Dem senator introduces bill to abolish Electoral College

Sen. Jeff MerkleyJeff MerkleyHuman rights can't be a sacrificial lamb for climate action Senate Democrats press administration on human rights abuses in Philippines Bipartisan congressional commission urges IOC to postpone, relocate Beijing Games MORE (D-Ore.) announced on Friday that he is introducing legislation to abolish the Electoral College as part of a package of election reform bills. 

"It’s time to end the undemocratic Electoral College, and to ensure a pathway to full voting representation for all American citizens, regardless of whether they live in Portland or Puerto Rico," Merkley said in a statement.  

The bill would propose a constitutional amendment to nix the Electoral College and elect the president by a direct popular vote.

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Merkley, as part of a "We the People" democracy blueprint released earlier this year, argued that the current system for electing a president is "profoundly unfair" and has resulted in two elections over the past two decades where candidates didn't win the popular vote but still won the White House.

President TrumpDonald TrumpMeghan McCain: Democrats 'should give a little credit' to Trump for COVID-19 vaccine Trump testing czar warns lockdowns may be on table if people don't get vaccinated Overnight Health Care: CDC details Massachusetts outbreak that sparked mask update | White House says national vaccine mandate 'not under consideration at this time' MORE won the 2016 election despite losing the popular vote to Democratic nominee Hillary ClintonHillary Diane Rodham ClintonClintons, Stacey Abrams meeting Texas Democrats Biden says Russia spreading misinformation ahead of 2022 elections Highest-ranking GOP assemblyman in WI against another audit of 2020 vote MORE. Former President George W. Bush also won the presidency in 2000 after losing the popular vote to Democratic nominee Al GoreAlbert (Al) Arnold GoreMcAuliffe calls on Youngkin to drop out of 'election integrity' rally Anything-but-bipartisan 1/6 commission will seal Pelosi's retirement. Here's why Kamala Harris's unprecedented challenge MORE.

The idea of abolishing the Electoral College has gained traction among the progressive wing of the Democratic Party, with several White House hopefuls suggesting they are open to reforms.

Sen. Cory BookerCory BookerHuman rights can't be a sacrificial lamb for climate action Senate Democrats press administration on human rights abuses in Philippines Juan Williams: Biden's child tax credit is a game-changer MORE (D-N.J.) said during a CNN town hall that he believes that the person who wins the most votes should be the president, but added that "we have to win the next election under the rules that are there now."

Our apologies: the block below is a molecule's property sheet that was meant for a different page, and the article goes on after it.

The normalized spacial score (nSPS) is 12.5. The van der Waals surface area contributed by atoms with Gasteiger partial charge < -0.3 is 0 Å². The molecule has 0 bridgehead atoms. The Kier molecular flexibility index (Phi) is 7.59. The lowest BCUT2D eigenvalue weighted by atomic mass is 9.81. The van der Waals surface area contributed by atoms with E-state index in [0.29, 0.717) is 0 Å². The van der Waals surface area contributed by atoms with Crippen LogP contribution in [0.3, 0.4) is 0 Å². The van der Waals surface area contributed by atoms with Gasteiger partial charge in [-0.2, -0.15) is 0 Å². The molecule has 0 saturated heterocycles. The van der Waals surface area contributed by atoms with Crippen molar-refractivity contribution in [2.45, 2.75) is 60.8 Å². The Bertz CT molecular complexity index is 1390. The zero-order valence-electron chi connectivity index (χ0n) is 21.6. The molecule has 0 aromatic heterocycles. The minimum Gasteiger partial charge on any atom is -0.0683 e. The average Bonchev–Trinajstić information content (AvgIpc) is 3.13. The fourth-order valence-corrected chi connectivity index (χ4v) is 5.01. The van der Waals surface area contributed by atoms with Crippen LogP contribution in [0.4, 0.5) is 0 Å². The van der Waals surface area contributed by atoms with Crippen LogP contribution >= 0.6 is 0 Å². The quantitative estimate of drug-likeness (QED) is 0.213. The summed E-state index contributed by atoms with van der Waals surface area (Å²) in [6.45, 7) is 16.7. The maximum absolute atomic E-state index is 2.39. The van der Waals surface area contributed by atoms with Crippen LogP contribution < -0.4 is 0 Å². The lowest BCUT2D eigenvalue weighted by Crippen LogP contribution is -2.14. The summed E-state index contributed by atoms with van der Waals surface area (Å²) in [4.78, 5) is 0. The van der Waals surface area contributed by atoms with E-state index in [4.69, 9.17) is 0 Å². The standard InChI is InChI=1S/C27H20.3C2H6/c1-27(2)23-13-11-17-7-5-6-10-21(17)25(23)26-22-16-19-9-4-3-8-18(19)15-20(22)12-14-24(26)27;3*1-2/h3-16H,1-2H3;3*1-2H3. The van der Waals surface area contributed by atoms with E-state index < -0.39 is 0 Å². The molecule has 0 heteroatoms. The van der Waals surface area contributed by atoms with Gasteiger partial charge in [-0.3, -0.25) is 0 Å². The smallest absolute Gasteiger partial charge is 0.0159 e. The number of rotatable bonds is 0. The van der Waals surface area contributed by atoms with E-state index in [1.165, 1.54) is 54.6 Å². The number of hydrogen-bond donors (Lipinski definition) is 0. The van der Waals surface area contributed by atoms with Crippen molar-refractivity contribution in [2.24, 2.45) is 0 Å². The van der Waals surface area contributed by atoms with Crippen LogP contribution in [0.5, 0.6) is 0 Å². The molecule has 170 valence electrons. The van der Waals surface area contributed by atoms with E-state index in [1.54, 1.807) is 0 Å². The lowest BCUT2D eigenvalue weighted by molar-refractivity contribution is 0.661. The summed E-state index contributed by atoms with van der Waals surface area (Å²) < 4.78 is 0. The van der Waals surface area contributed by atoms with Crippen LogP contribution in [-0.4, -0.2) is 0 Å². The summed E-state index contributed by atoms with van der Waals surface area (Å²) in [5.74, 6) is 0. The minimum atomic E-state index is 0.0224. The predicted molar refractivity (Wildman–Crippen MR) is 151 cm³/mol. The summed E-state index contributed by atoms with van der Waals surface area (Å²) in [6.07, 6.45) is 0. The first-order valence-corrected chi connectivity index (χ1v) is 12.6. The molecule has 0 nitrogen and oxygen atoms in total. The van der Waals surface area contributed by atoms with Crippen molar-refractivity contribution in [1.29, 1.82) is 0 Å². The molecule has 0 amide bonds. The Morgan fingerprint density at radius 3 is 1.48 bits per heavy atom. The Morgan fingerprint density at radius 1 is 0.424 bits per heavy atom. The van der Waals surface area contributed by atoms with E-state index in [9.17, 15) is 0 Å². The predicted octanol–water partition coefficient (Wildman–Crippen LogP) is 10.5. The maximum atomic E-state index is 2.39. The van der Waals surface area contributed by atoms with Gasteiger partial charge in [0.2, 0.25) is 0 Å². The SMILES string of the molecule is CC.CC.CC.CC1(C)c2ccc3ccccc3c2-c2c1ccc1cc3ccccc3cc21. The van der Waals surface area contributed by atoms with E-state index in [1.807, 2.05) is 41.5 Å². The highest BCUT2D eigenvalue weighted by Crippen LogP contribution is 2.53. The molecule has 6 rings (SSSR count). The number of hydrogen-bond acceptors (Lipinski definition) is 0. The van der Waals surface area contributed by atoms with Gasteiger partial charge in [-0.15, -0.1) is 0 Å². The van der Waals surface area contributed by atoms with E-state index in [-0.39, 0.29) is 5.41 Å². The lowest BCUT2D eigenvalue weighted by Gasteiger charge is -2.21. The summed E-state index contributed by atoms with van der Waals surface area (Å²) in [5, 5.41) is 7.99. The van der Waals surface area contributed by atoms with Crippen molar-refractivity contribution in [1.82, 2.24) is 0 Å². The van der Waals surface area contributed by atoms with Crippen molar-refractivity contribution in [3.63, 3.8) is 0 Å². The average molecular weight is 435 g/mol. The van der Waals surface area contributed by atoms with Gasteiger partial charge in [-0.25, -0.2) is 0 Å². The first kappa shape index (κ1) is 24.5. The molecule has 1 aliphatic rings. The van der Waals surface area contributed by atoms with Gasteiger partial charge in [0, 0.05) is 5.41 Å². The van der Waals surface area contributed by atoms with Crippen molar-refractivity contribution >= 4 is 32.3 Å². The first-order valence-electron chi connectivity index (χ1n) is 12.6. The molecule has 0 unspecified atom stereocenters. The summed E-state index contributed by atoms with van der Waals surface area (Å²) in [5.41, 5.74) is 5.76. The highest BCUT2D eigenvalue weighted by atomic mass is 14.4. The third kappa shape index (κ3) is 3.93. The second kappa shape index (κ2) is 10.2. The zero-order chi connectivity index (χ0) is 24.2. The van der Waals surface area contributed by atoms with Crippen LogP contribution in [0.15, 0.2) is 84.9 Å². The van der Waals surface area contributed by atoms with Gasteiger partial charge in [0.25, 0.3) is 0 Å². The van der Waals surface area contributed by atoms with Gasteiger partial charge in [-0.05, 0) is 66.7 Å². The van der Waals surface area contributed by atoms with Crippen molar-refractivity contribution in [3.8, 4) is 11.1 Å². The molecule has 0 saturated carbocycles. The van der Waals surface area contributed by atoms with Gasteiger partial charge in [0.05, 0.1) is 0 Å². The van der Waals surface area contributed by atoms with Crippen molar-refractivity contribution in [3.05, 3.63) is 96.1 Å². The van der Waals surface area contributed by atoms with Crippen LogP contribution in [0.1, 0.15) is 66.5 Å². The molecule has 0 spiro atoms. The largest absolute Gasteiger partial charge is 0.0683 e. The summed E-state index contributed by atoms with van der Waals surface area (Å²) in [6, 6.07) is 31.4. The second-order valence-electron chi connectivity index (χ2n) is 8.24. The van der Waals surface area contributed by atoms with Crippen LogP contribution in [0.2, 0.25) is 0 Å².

Sen. Kamala HarrisKamala HarrisThe Hill's 12:30 Report - Presented by Facebook - CDC equates Delta to chickenpox in contagiousness Harris's bad polls trigger Democratic worries Why in the world are White House reporters being told to mask up again? MORE (D-Calif.) separately said she was "open" to the idea, while Sen. Elizabeth WarrenElizabeth WarrenCalifornia Democrats warn of low turnout in recall election Pelosi disputes Biden's power to forgive student loans Warren hits the airwaves for Newsom ahead of recall election MORE (D-Mass.) urged supporters to sign a petition supporting "getting rid of the Electoral College."

Enacting a constitutional amendment would be an uphill battle, if not an impossible goal. The amendment would first need to win over two-thirds of both chambers of Congress, and then be ratified by three-fourths of the states.

But Merkley's package of bills comes as Democrats are floating several electoral and congressional reforms as part of the party's primary debate, including nixing the 60-vote legislative filibuster in the Senate or expanding the number of seats on the Supreme Court. 

Getting rid of the Electoral College is one of several ideas floated by Merkley as part of his package of bills. 

Merkley also wants to establish a "We the People" commission to develop a proposal to provide voting representation for D.C., Puerto Rico, and the territories of Guam, the U.S. Virgin Islands, American Samoa and the Northern Mariana Islands.

Merkley is also introducing legislation that aims to prevent wait times longer than 30 minutes at polling places, establishes minimum requirements for early voting and would specify that an individual can only be removed from voter rolls if they move into another jurisdiction or if they die. 

“The idea of democracy is simple and obvious even to young kids on a playground – whoever gets the most votes should win. But way too often, that’s not how our system of government is working," Merkley added in his statement.